22 October, 2010
A Merseyside tenant has been given an Anti Social Behaviour Order for two years following incidents where her dog was set upon parents and children as they walked from a nearby school, according to a report in Inside Housing. The tenant, from Aigburth in Liverpool, is now barred from walking her dog without a lead or a muzzle in a specified part of the city. It was also said that the individual trained the Staffordshire bull terrier to attack police officers.
This report shows what steps can be considered by social landlords in order to prevent anti social behaviour being caused by tenants and their pets. In recent months there have been a number of accounts of adults and children being attacked by dogs. Indeed, prior to the General Election, the Government had created a consultation about making changes to the legislation relating to dangerous dogs, which included the potential for the compulsory micro chipping of all breeds.
Obtaining an Anti Social Behaviour Order against the tenant is just one of the options available for consideration by landlords. It is also not only aggressive dogs which can be dealt with by legal remedies: nuisance behaviour, which can be caused for example by dog fouling or by constant barking, can also be tackled in this manner.
There have been cases in recent months where the courts have considered applications for possession due to tenants keeping animals at the property in question (Joseph v Nettleton Road Housing Co-operative Limited  EWCA Civ 228 and Thomas-Ashley v Drum Housing Association  EWCA Civ 265). There have been other unreported examples of possession orders being granted, such as at Oxford County Court where an order was made against a tenant who had kept 38 dogs at his three-bedroom semi-detached property.
Landlords often operate a complete ban on pets at their accommodation or do allow the keeping of pets only with their consent. However, tenants may breach their tenancy agreements by keeping dogs at their property, or doing so without permission. In appropriate circumstances, a court may be willing to grant an order for possession. It should be noted though that the court must be satisfied that it is reasonable to do so and so efforts to engage with the tenant prior to any legal action should be encouraged.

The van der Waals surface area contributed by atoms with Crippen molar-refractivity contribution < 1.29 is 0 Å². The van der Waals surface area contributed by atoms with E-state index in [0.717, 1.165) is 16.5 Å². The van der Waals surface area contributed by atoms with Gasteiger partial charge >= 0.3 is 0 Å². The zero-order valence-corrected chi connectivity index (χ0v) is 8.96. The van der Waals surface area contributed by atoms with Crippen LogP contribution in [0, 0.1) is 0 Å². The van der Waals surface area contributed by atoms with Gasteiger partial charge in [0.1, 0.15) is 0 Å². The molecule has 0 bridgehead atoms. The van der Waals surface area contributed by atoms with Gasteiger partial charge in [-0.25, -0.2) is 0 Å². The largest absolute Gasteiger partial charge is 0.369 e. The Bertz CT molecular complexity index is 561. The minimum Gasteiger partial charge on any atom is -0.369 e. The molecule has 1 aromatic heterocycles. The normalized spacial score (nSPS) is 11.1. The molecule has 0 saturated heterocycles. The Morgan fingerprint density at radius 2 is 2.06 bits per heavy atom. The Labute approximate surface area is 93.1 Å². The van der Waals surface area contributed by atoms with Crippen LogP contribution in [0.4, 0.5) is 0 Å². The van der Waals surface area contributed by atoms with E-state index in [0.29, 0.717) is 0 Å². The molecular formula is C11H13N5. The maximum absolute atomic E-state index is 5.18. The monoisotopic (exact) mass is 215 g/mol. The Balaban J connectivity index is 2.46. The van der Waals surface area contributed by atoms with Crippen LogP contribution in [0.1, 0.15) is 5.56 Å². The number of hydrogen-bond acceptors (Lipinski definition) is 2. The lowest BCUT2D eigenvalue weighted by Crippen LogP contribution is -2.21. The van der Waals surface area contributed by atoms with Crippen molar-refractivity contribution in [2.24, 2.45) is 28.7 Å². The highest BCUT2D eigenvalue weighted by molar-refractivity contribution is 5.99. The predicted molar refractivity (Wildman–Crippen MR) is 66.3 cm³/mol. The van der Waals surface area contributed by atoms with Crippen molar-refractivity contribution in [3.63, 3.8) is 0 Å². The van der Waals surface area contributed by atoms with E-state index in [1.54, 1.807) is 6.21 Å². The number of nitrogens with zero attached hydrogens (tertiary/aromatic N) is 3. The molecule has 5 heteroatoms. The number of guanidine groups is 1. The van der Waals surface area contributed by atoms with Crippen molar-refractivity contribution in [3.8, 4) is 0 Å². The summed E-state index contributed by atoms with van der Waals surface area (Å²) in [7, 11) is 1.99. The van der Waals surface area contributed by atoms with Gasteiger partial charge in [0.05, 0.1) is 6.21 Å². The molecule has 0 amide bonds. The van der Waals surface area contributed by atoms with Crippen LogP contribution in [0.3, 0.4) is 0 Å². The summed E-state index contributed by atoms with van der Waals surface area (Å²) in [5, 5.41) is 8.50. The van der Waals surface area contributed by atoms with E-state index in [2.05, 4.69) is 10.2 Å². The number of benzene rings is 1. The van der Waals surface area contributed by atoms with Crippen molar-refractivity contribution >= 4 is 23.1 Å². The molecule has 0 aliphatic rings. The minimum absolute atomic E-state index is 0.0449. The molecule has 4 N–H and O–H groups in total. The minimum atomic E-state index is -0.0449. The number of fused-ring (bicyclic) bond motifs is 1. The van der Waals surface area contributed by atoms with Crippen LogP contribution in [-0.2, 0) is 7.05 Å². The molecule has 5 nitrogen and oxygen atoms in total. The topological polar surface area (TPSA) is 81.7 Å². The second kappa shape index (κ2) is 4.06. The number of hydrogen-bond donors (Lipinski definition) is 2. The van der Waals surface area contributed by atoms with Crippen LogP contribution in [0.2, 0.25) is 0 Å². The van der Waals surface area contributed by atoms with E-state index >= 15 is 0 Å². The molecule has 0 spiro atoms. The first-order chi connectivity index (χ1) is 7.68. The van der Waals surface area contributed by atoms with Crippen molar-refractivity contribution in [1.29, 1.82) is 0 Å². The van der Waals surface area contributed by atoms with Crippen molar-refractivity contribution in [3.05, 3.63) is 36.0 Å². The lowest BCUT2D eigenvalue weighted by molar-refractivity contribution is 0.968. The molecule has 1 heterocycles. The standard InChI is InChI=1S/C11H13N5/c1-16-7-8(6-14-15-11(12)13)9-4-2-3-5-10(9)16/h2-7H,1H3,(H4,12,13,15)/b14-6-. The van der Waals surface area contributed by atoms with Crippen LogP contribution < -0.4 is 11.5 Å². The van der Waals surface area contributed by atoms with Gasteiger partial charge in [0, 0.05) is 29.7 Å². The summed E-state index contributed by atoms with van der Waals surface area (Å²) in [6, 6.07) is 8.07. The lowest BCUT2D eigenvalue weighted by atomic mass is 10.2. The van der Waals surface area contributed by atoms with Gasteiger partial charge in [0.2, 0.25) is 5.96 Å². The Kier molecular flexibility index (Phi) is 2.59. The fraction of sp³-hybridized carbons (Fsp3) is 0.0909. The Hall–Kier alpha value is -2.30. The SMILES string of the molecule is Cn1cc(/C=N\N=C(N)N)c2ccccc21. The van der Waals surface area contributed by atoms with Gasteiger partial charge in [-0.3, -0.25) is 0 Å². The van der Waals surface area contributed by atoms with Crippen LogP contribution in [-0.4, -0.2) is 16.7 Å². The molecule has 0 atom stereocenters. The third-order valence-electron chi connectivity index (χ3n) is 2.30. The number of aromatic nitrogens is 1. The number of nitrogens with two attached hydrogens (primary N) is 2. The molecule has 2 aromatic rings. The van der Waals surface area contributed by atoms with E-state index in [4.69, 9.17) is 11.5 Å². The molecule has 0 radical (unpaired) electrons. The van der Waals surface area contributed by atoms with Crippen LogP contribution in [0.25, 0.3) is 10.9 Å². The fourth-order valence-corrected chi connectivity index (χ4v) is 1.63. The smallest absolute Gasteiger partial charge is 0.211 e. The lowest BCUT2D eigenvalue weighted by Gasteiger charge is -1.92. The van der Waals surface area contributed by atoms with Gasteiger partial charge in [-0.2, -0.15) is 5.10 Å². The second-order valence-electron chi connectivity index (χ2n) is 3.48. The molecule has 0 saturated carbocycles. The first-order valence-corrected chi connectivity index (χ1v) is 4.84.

In other situations, it may be more suitable to consider applying for an injunction from the court. It is open to social landlords to seek an Anti Social Behaviour Injunction (ASBI) against a tenant if, for example, their pet is responsible for noise nuisance which breaches the tenancy agreement.
Under the Housing Act 1996, it is possible for social landlords to seek injunctions to prevent further breaches of the tenancy agreement. Such a remedy would be of potential use where the tenancy agreement in question has specific clauses preventing the keeping of animals.
Evidence would need to be obtained which highlights the provisions of the tenancy agreement, the behaviour of the animal, the problems being caused to neighbours and to the landlord, and the efforts that have previously been made to deal with the situation. It is important to show that other options were attempted before legal action began.
One of the most common forms of nuisance created by a dog is constant barking. Whilst complaints under this 'head' are dealt with by local authorities, prudent social landlords may still wish to be aware of the details. Under the Environmental Protection Act 1990, local authorities have a duty to take reasonable steps to investigate noise nuisance. If satisfied that such a nuisance exists, or is likely to occur or recur, an Environmental Health Officer must serve an abatement notice requiring the abatement or restriction of the nuisance. Failure to comply with the terms of the notice can lead to a maximum fine of £5,000 being imposed upon the individual.
There are a number of steps which can be taken by social landlords in order to tackle dangerous animals and pets being kept at properties. Early engagement with the tenant is important and steps should be taken to try to resolve the matter before commencing legal action. Any references made in the tenancy agreement to whether pets can be kept by tenants should also be noted.